Figure 2: Growth Nowcaster

Figure 2: Growth Nowcaster
Source: Unigestion, Bloomberg, as of 16 July 2021.

We observe the same pattern for our Chinese and US Inflation Nowcasters despite China’s greater sensitivity to rising commodity prices. The analysis of our Growth Nowcasters’ components between EM and DM countries highlights that this divergence touches all sectors and appears broad-based (Figure 3). Importantly, the “housing” sector, which is strongly supported in developed countries by the aggressive policy mix, is currently weak in emerging economies and in China. The slowdown observed in Chinese credit growth combined with the lack of a fiscal boost in major EM countries seems to be the key driver of this difference. The absence of a massive stimulus policy in these regions also has negative implications for corporate investment, as highlighted by the “Investment” component of our Nowcasters.

Figure 3: Growth Nowcaster by components

Figure 3: Growth Nowcaster by components
Source: Unigestion, Bloomberg, as of 16 July 2021.

Have Chinese equities become attractive?

These economic, political and regulatory differences have led to a broad adjustment in risk premia for Chinese assets and mainly for Chinese equities in recent months. The “macro momentum gap”, represented by the difference in level between our Chinese and US Growth Nowcasters, stands currently in the 90th percentile over the last five years while the ratio between the MSCI US and MSCI China is in its 99th percentile (Figure 4).

Figure 4: Relative equity performance (MSCI US/MSCI China ratio)

Figure 4: Relative equity performance (MSCI US/MSCI China ratio)
Source: Unigestion, Bloomberg, as of 16 July 2021.

Such a gap tends to increase the attractiveness of Chinese assets relative to US assets. Moreover, Chinese growth remains strong and the tools available to the Chinese authorities to support the economy are large and underused relative to their history. Are these factors sufficiently supportive to bet on Chinese equities? In our view, the uncertainty factor remains high both in terms of regulation and geopolitics. Consequently, only a significant improvement in our Growth Nowcaster for China could compensate for these negative elements and justify tactically playing catch-up with Chinese stocks.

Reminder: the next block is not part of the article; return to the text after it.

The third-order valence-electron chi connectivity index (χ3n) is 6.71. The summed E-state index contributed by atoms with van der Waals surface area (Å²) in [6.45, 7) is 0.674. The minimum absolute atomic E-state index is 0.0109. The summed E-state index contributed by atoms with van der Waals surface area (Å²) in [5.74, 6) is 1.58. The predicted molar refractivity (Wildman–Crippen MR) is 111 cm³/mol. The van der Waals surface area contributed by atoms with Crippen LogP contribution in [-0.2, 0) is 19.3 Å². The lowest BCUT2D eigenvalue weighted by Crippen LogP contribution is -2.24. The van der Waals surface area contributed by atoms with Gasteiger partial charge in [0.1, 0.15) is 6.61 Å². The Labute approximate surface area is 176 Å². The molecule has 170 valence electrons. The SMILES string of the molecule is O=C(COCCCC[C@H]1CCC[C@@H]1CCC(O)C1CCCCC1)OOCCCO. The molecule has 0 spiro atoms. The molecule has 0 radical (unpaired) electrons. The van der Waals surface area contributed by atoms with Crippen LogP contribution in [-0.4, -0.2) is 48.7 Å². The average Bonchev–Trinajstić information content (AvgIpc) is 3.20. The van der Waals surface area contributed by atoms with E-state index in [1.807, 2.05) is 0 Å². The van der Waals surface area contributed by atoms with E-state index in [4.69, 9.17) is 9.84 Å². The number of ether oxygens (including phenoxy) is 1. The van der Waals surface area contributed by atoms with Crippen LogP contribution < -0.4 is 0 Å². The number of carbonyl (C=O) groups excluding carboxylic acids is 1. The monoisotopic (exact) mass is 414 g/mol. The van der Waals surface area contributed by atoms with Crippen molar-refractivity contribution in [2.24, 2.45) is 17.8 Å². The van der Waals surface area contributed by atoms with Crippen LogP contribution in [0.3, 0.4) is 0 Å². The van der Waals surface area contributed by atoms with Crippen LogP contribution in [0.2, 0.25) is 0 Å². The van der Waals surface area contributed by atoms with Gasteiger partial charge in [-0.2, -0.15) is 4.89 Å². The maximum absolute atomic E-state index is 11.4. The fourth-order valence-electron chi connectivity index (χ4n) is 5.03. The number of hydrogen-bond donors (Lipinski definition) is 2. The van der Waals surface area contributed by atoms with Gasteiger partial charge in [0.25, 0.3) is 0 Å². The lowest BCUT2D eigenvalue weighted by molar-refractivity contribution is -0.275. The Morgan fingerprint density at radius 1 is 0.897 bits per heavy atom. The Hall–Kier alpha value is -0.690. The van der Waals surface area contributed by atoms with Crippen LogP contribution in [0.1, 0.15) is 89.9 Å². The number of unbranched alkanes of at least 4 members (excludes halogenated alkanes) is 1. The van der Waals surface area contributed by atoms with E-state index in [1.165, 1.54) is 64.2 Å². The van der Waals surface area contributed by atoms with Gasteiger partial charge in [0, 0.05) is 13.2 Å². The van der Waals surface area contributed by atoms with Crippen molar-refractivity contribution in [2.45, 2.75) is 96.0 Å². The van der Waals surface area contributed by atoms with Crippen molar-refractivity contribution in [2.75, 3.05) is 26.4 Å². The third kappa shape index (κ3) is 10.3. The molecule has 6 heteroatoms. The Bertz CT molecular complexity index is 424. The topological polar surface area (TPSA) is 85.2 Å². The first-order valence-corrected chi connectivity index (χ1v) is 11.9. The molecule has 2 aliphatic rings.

Unigestion Nowcasting

World Growth Nowcaster

World Growth Nowcaster

World Inflation Nowcaster

World Inflation Nowcaster

Market Stress Nowcaster

Market Stress Nowcaster

Weekly Change

  • Last week, our World Growth Nowcaster remained steady at elevated levels, as a slowdown in data from India was offset by improvements in North America.
  • Our World Inflation Nowcaster also remained steady at elevated levels with slightly lower inflation pressures in the developed world offset by increasing pressures in emerging markets.
  • Our Market Stress Nowcaster remained steady as improved liquidity conditions offset a modest deterioration in spreads.

Sources: Unigestion. Bloomberg, as of 16 July 2021